Mercedes-AMG EQE proves performance EVs are here to stay

Mercedes-Benz goes all-in for electric cars, but doesn’t give up on performance. Launching in the US in early 2023, the Mercedes-AMG EQE 53 4Matic+ (or simply AMG EQE) sedan is the second EV from Mercedes’ AMG performance division.

As with most AMG models, this four-door EV is a tuned version of an existing Mercedes, in this case the EQE sedan. Unveiled in September 2021, the EQE fits under the larger EQS sedan in Mercedes’ growing EV range. The AMG version gets its own powertrain and numerous other hardware changes, plus subtle model-specific styling cues.

The transformation begins with a pair of AMG-specific engines. One drives each axle, giving the AMG EQE all-wheel drive. Together they produce 617 hp and 701 lb-ft of torque, or 677 hp and 738 lb-ft of torque with the optional AMG Dynamic Plus Package. Either way, that’s a lot more than the base rear-wheel-drive EQE, which puts out just 288 horsepower and 391 lb-ft from its single engine.

Mercedes says the AMG EQE will go from zero to 60 mph in 3.4 seconds (3.2 seconds with the AMG Dynamic Plus package), but it requires a 70% charge status. Top speed is 137 mph (149 mph with the AMG Dynamic Plus package). That speed won’t be accompanied by the growl of AMG’s traditional V8 engine, so engineers devised a number of driver-selectable sounds that are projected through special speakers, a bass actuator and sound generator.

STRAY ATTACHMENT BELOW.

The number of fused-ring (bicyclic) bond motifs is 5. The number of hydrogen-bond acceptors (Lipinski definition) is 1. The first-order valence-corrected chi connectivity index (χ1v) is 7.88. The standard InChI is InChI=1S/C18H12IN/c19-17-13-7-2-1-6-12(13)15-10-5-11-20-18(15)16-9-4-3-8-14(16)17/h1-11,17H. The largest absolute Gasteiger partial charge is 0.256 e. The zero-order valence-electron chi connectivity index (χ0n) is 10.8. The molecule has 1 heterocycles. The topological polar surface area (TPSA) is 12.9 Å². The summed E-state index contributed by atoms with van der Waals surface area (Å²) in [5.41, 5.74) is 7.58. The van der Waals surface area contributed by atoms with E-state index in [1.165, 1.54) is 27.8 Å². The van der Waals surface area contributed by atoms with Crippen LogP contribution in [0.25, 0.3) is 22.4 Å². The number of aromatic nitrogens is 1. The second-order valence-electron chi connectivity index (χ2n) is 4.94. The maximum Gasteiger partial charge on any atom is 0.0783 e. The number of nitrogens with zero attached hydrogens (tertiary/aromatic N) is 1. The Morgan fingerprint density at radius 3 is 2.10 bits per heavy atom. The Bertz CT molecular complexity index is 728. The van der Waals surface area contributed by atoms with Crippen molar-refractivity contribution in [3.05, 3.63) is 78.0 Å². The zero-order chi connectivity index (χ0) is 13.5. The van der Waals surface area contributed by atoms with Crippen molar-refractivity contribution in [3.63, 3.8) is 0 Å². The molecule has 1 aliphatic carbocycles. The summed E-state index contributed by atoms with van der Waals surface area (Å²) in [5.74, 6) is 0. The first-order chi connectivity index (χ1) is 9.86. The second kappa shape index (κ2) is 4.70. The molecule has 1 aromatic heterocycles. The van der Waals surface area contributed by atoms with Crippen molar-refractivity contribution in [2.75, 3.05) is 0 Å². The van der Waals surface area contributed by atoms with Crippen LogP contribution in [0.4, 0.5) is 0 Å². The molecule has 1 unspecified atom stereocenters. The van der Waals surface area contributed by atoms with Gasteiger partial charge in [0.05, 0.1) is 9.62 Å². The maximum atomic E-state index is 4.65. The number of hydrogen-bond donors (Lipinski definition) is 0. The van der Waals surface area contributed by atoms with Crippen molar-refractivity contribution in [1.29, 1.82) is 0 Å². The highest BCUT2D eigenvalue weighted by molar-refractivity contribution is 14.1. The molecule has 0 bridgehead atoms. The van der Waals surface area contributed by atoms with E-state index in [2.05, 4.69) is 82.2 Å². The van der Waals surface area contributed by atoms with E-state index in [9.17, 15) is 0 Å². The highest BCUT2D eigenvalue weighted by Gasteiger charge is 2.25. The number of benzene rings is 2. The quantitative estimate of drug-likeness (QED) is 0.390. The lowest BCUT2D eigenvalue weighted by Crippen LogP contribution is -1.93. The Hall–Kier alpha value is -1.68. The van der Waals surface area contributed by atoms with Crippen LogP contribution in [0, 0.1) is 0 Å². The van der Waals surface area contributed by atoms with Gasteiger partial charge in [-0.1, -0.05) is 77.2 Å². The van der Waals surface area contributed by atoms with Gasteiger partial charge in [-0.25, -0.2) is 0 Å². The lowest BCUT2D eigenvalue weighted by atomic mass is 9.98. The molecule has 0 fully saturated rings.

Like the standard EQE, the AMG model’s battery pack has a usable capacity of 90.6 kWh. According to Mercedes, that should translate into a range of 275 to 321 miles according to the European WLTP test cycle. US range ratings will be available there closer to the car’s launch, the automaker noted. The AMG EQE will also be equipped for DC fast charging with 170 kilowatts, which should replenish that large battery pack fairly quickly.

Other upgrades include an AMG-specific air suspension system and brakes. The latter combines robust mechanical brakes, including 16.3-inch discs and six-piston front calipers, and 14.9-inch discs and single-piston rear calipers (larger discs are available with the optional 21-inch wheels), with the regenerative braking technology common to all EVs. AMG Dynamic Select driving modes can vary power from 100% in Sport+ mode to 50% in Slippery mode, while the AMG Dynamic Plus Package adds a “boost” function for the fastest possible acceleration.

AMG-specific styling elements include a new grille, front bumper and rear spoiler, plus additional black trim. On the inside, the AMG EQE gets a model-specific steering wheel and seats, the latter available with nappa leather upholstery. Like the standard EQE, the AMG version can be equipped with Mercedes’ Hyperscreen, which combines a digital instrument cluster and two touchscreens in a single dashboard-spanning display.

Mercedes has many EVs in the pipeline. An AMG version of the EQS sedan is on the way, along with SUV versions of both the EQS and EQE, and a smaller electric SUV, the EQB. The automaker aims to go all-electric in at least some markets by 2030.

Leave a Comment